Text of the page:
We are certainly familiar with movies like the Portrait of a Lady on Fire, or Bacurau, and they were very enjoyable projects, however, we would be lying if we said that Parasite isn't our very favorite movie from Cannes 2019. It is known that we feel the movies and stories we see on screen very personally by what it really makes us feel in the inside, and Parasite undoubtedly made us feel a lot of good things. The movie proved to be exciting, quite hilarious, and with a good surprise factor so that you don't get bored of it for a single second in its run time.
It seems like Joon-ho wants to keep up his good record, bringing us Parasite with two years of difference between it and his last film Okja, a very positive movie that left Bong's name very high, something we haven't seen from him in recent years. This time, he presents us with two South Korean families, very alike in their structure but very different in, well, everything else. Their families are far away from each other in society, separated by an enormous economic and class gap, so be ready for some sharp and pointy social criticisms.
It is also notable that Joon-ho hasn't worked for a project in his home country in years, and it honestly feels like he's gaining control again over his roots, revisiting the sense of freedom he had in his career's beginnings. Parasite's development has a lot to do with its location, it has a mocking tone, and exposes uncomfortable aspects of the South Korean nation, like the high classist differences in population, and a kind of constant fear of its North Korean neighbors.
We don't want the spoil the whole thing, so we're just going to say that Parasite is mainly focused on the aforementioned members of a not so well economically positioned family, in fact they barely get by the end of each month. In order to leave this frustrating situation, they create an alter ego for each member and get to work and live with another similar family that lives an opposite reality, they're rich. All the lies give place to quite tense and funny situations throughout the 2-hour long movie. We even get to see some violence and horror, by the accumulation of a feeling that something strange is always about to happen.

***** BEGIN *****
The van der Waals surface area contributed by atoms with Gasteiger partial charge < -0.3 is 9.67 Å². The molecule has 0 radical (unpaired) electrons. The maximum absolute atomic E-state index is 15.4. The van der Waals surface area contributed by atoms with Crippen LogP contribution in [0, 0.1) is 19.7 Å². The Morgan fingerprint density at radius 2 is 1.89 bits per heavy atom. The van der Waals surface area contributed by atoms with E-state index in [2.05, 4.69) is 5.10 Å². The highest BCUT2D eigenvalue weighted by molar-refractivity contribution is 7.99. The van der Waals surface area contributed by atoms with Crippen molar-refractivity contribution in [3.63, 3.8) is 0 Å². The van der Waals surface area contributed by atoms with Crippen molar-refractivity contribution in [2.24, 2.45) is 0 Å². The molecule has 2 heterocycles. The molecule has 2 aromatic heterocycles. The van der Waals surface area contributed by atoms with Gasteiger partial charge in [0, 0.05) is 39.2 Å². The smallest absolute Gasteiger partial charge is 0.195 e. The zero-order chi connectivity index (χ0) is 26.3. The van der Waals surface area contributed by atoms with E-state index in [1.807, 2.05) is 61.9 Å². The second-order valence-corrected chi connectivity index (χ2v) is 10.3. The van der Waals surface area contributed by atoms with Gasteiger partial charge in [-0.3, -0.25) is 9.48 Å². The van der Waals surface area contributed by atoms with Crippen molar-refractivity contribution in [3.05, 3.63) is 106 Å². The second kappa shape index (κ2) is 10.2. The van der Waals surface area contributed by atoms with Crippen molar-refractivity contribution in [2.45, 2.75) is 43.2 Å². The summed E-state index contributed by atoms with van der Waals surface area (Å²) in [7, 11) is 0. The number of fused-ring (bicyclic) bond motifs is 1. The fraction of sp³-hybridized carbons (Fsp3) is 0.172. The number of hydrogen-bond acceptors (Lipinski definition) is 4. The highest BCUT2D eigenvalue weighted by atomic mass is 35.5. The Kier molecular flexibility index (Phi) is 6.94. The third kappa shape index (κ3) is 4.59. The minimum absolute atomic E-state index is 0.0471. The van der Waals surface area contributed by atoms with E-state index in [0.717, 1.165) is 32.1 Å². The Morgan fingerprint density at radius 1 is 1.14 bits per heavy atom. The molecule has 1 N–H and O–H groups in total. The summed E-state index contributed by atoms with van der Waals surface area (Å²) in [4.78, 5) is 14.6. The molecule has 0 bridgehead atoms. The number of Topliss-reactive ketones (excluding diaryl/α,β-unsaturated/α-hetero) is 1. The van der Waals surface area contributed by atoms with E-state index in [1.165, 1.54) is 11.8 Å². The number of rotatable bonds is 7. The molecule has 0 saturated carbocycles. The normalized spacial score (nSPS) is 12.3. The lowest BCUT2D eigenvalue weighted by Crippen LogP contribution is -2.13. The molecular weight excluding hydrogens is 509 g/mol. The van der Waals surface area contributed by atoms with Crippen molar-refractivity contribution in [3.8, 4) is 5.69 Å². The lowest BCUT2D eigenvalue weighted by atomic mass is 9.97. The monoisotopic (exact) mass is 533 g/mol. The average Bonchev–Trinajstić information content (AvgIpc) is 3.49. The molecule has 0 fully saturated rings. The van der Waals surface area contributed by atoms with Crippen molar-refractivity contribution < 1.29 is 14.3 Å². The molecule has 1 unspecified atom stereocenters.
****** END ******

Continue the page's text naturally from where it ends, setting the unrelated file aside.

Not only the script works marvelously, but also the movie's script as well, it's almost a genre cocktail that doesn't give the viewer respite. In particular, we were excited about how the director decided to take advantage of the scoring to increase all senses in the movie, utilizing great, according music to each and every situation, and that's without mentioning the awesome camera and shooting work, with original frames that reflect a unique personality.
It's no surprise that we get a good dose of black humor here, as it's common in Joon-ho's films, and this shows up among the interminable genre switches and plot twists, atypical changes and characters driven hopelessly to the extreme. And although Parasite it's not really innovative in that aspect, it achieves a level of fluency that makes it run seamlessly.
Joon-ho does not disappoint and offers a brilliant staging of a tragic and bitter tragicomedy with enormous social explosive power. Showing again in a very sophisticated way that Bong Joon-ho has a very good ability to match the author's classic cinema with genre films to create social criticism that often hits you suddenly and head-on. Here, the film connects with other works and film authors who also, although not so elegantly, treat the same themes.
What ultimately helps Parasite shine is the fact that Joon-ho treated all his characters in a dignified manner and filled them with sympathy. It is easy to point the finger at one, whether the rich or the poor. The fact that the system finally causes capitalism to cause many people without values out of poverty is an important part of its influence. The film is not interested in black and white. He wants to show the intermediate colors, until they finally merge into a bloody red.